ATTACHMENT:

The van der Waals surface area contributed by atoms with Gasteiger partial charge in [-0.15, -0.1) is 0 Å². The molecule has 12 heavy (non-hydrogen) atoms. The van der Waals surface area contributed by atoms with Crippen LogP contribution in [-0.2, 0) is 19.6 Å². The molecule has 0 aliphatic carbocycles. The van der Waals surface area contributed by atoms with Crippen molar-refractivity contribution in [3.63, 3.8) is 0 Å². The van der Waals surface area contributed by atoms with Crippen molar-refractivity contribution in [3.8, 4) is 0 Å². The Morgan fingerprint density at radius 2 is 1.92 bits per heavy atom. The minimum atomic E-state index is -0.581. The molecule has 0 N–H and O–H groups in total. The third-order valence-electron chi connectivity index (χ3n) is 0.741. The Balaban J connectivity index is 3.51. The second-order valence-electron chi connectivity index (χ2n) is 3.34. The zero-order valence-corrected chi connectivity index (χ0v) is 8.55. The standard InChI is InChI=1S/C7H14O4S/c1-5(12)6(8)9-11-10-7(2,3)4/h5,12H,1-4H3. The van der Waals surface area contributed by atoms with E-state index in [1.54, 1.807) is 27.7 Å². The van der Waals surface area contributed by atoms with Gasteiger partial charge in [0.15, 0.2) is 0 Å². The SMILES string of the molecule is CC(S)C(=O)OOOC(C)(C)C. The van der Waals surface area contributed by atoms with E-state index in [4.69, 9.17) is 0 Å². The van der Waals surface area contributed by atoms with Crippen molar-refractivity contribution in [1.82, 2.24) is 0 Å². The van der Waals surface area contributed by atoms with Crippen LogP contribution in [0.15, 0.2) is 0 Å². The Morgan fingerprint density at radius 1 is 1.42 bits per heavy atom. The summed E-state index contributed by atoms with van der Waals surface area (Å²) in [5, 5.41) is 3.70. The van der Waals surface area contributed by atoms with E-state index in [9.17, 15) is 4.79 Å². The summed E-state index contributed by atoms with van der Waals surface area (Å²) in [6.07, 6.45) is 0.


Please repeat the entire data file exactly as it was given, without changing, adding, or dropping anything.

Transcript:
The van der Waals surface area contributed by atoms with Gasteiger partial charge in [-0.15, -0.1) is 0 Å². The molecule has 12 heavy (non-hydrogen) atoms. The van der Waals surface area contributed by atoms with Crippen LogP contribution in [-0.2, 0) is 19.6 Å². The molecule has 0 aliphatic carbocycles. The van der Waals surface area contributed by atoms with Crippen molar-refractivity contribution in [3.63, 3.8) is 0 Å². The van der Waals surface area contributed by atoms with Crippen molar-refractivity contribution in [3.8, 4) is 0 Å². The Morgan fingerprint density at radius 2 is 1.92 bits per heavy atom. The minimum atomic E-state index is -0.581. The molecule has 0 N–H and O–H groups in total. The third-order valence-electron chi connectivity index (χ3n) is 0.741. The Balaban J connectivity index is 3.51. The second-order valence-electron chi connectivity index (χ2n) is 3.34. The zero-order valence-corrected chi connectivity index (χ0v) is 8.55. The standard InChI is InChI=1S/C7H14O4S/c1-5(12)6(8)9-11-10-7(2,3)4/h5,12H,1-4H3. The van der Waals surface area contributed by atoms with E-state index in [1.54, 1.807) is 27.7 Å². The van der Waals surface area contributed by atoms with Gasteiger partial charge in [0.15, 0.2) is 0 Å². The SMILES string of the molecule is CC(S)C(=O)OOOC(C)(C)C. The van der Waals surface area contributed by atoms with E-state index in [4.69, 9.17) is 0 Å². The van der Waals surface area contributed by atoms with Crippen molar-refractivity contribution in [1.82, 2.24) is 0 Å². The van der Waals surface area contributed by atoms with Crippen LogP contribution in [0.15, 0.2) is 0 Å². The Morgan fingerprint density at radius 1 is 1.42 bits per heavy atom. The summed E-state index contributed by atoms with van der Waals surface area (Å²) in [5, 5.41) is 3.70. The van der Waals surface area contributed by atoms with E-state index in [9.17, 15) is 4.79 Å². The summed E-state index contributed by atoms with van der Waals surface area (Å²) in [6.07, 6.45) is 0.